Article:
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In other seasons (summer especially), this is a gateway to Arthur’s Pass National Park, a popular tramping location. But in winter, there were few people in sight, making the place eerily magnificent with the snowfall (actually the whole of New Zealand is deserted in winter, something that I love, not having to run into people at every destination). The stop was too short, and I soon heard the signal for us to re-board on the train. I had the urge to alight here and just forgo my trip to Greymouth, but my logical brain got the better of me. Damn logic sometimes.

It was a snowy train ride to the West.

We started descending, and soon entered Otira Tunnel, a 8.6km tunnel, one of the longest in New Zealand. I ran into a friendly Kiwi couple, who were both teachers, and taking a short break. They told me that they took the same train two weeks ago, and there was no sight of snow. Seeing the snowflakes fall onto the window panes, and feeling it for myself, is a special moment that I will take away from the train ride.

I was contented with the train journey thus far, having experienced the beauty of the Alps, though not at perfectly visible range, right before my eyes. But as we emerged out of the tunnel, strong rays of sunlight pierced through, shimmering gloriously on a shallow river, flanked by mountains on its side. The skies was without a piece of cloud, almost a fake blue, and it was as though the rain and snow a moment ago, was from a dream.

First sign of the good weather as we emerged from the tunnel

Now the mountains and the shallow river in clear view, after the weather turned 360degrees as we emerged from the longest tunnel in New Zealand

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I walked over to the viewing platform once more, and this time, had many other train passengers for companion. They were snapping frantically at the pristine views, muttering excitedly about the drastic change in weather. I took a moment to appreciate the beauty in front of me, before joining the snapping frenzy. I have heard that it is possible to experience four seasons in a day in New Zealand, but I didn’t believe it to be true, until today.

The epitome of New Zealand: lush green fields, backed by hills, and rivers.

There was a couple of stops before the train journey comes to an end, and weirdly, I wanted the train to travel slower. I wanted more time to absorb and appreciate the sights that were rapidly passing by me. I looked over to the elderly lady, and she had her eyes focused on the window. I guess she, like me, didn’t want it to end that soon. Though, she will be catching another train back to Christchurch the next day, and had the opportunity to savour another moment of train travel.

Last picturesque view of the sea as the train pulls up to Greymouth

The train came to a halt at Greymouth. Reluctantly, I disembarked and picked up my orange backpack. I had a connecting bus to catch, and didn’t have the luxury of lingering around the train platform. I caught the elderly lady before I left, and said goodbye to her. We will probably never meet again, and despite being temporary visitors to each other’s life, she graciously shared snippets of her life with me. I would like to think that I made an enjoyable companion to her, as much as she did to me. She wished me luck for the rest of my travels, and gave me a friendly hug before moving out of the platform herself.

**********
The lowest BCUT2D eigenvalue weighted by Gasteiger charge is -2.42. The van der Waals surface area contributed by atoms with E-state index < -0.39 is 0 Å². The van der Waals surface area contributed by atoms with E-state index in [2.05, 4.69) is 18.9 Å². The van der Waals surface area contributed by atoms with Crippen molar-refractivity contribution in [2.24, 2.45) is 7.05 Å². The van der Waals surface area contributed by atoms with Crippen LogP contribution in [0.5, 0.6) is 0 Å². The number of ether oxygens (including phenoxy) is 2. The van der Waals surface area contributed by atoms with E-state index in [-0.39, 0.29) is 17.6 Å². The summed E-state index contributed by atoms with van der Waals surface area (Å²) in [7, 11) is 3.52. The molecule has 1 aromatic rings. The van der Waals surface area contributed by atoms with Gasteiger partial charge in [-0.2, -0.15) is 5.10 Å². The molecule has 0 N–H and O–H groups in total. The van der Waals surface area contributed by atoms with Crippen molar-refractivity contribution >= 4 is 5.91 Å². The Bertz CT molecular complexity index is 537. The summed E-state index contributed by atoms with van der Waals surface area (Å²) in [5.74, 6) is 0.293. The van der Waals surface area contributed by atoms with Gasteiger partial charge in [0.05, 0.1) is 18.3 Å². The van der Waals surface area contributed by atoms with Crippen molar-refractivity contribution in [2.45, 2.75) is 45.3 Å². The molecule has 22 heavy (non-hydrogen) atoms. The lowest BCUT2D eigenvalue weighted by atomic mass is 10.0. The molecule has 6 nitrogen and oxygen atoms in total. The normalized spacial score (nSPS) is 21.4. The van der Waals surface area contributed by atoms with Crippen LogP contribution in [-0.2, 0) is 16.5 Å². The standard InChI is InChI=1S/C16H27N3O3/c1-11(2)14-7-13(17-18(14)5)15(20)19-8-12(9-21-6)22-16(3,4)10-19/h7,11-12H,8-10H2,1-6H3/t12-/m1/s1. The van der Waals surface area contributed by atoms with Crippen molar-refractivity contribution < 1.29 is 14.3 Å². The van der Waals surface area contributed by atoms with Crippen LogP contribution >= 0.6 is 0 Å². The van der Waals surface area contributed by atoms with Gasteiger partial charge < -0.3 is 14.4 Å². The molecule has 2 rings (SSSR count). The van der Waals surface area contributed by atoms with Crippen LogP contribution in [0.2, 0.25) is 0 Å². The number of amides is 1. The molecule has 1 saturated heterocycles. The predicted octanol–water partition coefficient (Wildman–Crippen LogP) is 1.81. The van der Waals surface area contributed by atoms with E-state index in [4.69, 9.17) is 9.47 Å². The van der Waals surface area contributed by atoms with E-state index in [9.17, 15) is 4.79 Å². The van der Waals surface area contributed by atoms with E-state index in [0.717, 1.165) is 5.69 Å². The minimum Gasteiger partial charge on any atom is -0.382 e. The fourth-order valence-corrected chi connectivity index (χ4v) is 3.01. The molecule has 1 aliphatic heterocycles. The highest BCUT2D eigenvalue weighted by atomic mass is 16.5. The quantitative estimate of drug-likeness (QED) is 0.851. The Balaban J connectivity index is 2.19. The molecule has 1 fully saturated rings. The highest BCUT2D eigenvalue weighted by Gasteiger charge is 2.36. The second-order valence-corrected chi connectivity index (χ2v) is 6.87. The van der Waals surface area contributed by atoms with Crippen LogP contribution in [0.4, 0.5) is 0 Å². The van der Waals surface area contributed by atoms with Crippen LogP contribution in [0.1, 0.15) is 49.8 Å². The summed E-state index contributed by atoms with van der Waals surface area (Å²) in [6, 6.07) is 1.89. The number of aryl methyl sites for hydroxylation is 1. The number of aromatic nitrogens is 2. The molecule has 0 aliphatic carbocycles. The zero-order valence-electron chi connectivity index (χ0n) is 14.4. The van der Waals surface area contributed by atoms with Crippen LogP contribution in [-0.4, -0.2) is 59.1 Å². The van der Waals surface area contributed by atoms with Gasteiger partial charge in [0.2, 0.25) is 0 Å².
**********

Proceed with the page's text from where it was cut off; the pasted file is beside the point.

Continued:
Like the train ride, she will soon become a distant memory, but like all travels, they leave a mark. A mark that is irreplaceable, unforgettable, and deeply etched no matter how much time has passed. The Tranz Alpine ride is significant not just because of the stunning views, but the kind of people you might possibly meet on the train. Sure, it will be much faster to drive or to fly, but the feeling of a train journey stays with you, even long after the ride itself. And is worth it to slow down just this one time.

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You can book a ticket for the Tranz Alpine ride on the official website. Because I travelled in winter, there was a special Super Saver price of NZD89 (approx. SGD93 going by my exchange rate) . I would recommend booking any activities when you reach New Zealand, because they tend to run cheaper or there might be deals that are only available there. Once again, everything went smoothly for me, probably because it was winter and there were less crowd. I cannot vouch for it if it was summer season. This is something you might want to consider if you are thinking of which seasons to travel to New Zealand.

I am not sure how accurate this is, but apparently, there are free shuttle buses that brings you to Christchurch Railway Station from various backpackers. It will be helpful to verify this with i-Site at Christchurch or the backpackers before booking with it.

Alternatively, Jailhouse Accommodation seems to be the closest backpackers to the railway station. While this makes it easier to  reach the station, it also means that it is more troublesome to get to the city centre, something to consider once again, before booking your backpackers.

Also, if you are thinking of traveling in winter like I did, you might want to note that the sun sets at approximately 4.30pm in winte. It will be almost pitch dark at 5pm. The return train will only pull into Arthur’s Pass at around 4pm, meaning that you will probably be missing the sights of half your journey. You would be better off with choosing the Christchurch-Greymouth route if you only can afford to do a one-way journey like me.

Lastly, Seat61 provides tons of information about train travel in New Zealand. You might want to pop by and take a look should you be still deciding whether to buy a train ticket.

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One response to “On Board The Tranz Alpine

  1. Pingback: Train from Hsipaw: Crossing the Gokteik Viaduct | pin wanders·